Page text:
The CEO of HXTechnologies, David Lenihan, discusses the evolution of payer-provider relationships.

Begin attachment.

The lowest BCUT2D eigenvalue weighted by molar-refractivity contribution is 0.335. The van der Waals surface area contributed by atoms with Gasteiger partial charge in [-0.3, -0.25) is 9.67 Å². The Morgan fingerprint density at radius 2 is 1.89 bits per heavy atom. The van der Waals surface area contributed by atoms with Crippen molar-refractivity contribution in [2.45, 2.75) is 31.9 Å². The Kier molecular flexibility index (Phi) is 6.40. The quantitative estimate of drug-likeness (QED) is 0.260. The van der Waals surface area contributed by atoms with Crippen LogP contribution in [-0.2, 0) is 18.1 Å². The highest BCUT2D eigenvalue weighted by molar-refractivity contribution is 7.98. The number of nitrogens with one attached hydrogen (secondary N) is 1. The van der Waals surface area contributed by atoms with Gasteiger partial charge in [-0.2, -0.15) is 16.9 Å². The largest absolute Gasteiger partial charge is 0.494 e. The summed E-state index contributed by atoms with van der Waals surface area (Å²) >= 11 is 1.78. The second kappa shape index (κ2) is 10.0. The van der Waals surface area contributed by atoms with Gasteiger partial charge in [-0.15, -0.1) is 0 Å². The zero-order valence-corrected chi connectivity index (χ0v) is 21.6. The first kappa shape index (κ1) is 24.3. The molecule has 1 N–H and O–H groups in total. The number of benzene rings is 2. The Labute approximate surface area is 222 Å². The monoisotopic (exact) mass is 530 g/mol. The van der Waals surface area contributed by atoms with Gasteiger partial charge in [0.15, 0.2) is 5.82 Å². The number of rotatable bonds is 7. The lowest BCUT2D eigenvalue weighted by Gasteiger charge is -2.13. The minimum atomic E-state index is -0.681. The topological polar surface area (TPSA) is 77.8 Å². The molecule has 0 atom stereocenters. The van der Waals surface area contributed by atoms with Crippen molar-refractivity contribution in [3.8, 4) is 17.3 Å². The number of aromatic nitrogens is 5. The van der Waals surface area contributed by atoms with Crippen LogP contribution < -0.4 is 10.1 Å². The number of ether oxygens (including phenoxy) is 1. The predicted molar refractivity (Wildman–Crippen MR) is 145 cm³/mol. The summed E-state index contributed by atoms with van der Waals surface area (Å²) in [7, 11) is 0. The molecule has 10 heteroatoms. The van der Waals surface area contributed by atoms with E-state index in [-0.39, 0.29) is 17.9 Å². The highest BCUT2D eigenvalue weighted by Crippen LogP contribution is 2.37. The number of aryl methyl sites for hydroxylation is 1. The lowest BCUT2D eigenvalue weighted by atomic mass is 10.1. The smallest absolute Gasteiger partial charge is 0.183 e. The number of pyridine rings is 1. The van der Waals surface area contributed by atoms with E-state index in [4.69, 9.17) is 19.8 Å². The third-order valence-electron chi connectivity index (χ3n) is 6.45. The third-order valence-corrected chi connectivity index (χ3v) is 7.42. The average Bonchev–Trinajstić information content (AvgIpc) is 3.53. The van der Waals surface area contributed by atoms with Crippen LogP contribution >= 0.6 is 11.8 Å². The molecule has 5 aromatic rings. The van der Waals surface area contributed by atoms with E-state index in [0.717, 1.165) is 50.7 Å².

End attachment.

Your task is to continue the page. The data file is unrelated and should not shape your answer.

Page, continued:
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Host: What is the next big thing in Payer-Provider Relationships? David Lenihan: Payer-provider relationships, I believe, under consumer-directed healthcare are about to evolve to a new relationship. Currently, providers give payers a discount for the services that they render to the payers' members. That is based on discounts against patient flow. Because providers are experiencing very large accounts receivable growth and that accounts receivable growth is likely to increase as a problem under consumer-directed healthcare, I believe, a new model will ensue. Providers will give payers discount in return for payment assurance. This will bring banks or other underwriters into the process where doctors will be assured of payment at the time new services are rendered and the technology for this exists. It needs to be tied together so that this can happen, but it will -- our interactions in healthcare will look much more like a purchase of a gooder service, with a credit card or card-based technology than it does in a claim space technology world that we're in today. So that's what I think will be the next big thing in payer-provider relationships. Host: What else is in big demand? David Lenihan: I think the other big thing that's coming down the pike is the desire for personal health records. Personal heath records are a place where we as individuals can keep our medical history, our radiology data, our lab data, our pharmaceutical data, potentially claim's data or doctor notes. There is a demand on the part of the individual, a) to have those records and b) to have those records completely under their control. We've seen recently that Microsoft is offering a product called the HealthVault to allow individuals to do this. Google will also be offering and offering similar to that. That will allow individuals to engage in managing their personal health. The nice part of that is that it's web-based and that it's easily accessible no matter where you are with an increasingly portable and movable society. I think that's an important feature. But the key thing will be the security that those new accounts will have. They maybe domiciled in banks. They maybe domiciled in part at doctors' offices, maybe domiciled in part at health insurers. There is not going to be one solution for this, but there will be a very, very dramatic growth of personal health records and electronic health records in the coming years. Host: What is price-transparency less important than streamlining medical transactions? David Lenihan: Consumers who have consumer-directed benefit designs and who have to manage the financial accounts associated with paying for services, will be very interested in price transparency. There is no question about that. The streamlining of payments is really the whole idea of streamlining the existing claims process, which not everybody knows, but it actually eats up. The administrative part of healthcare today is chewing up 25% of the healthcare dollar, which is just far too much. So that streamlining and taking care of automating the back end processes will go a long way to reducing that administrative burden on the healthcare dollar, which will allow us to get more for less. I don't want to say it's bigger than price transparency, because we as consumers are increasingly going to want to know, at the time we're getting a service, how much that service will cost us in the form of out-of-pocket or charges against our healthcare accounts. Host: What are you hoping to learn from this Congress? David Lenihan: I learned actually quite a bit about a very new subject called medical tourism, and the conference was outstanding in terms of educating us on what is happening. Medical tourism actually is one of the areas where price transparency or price comparisons is going to give the consumer a whole new approach to things in elective surgery for cosmetic surgery or knee replacement that we didn't have access to earlier on. It will make our ow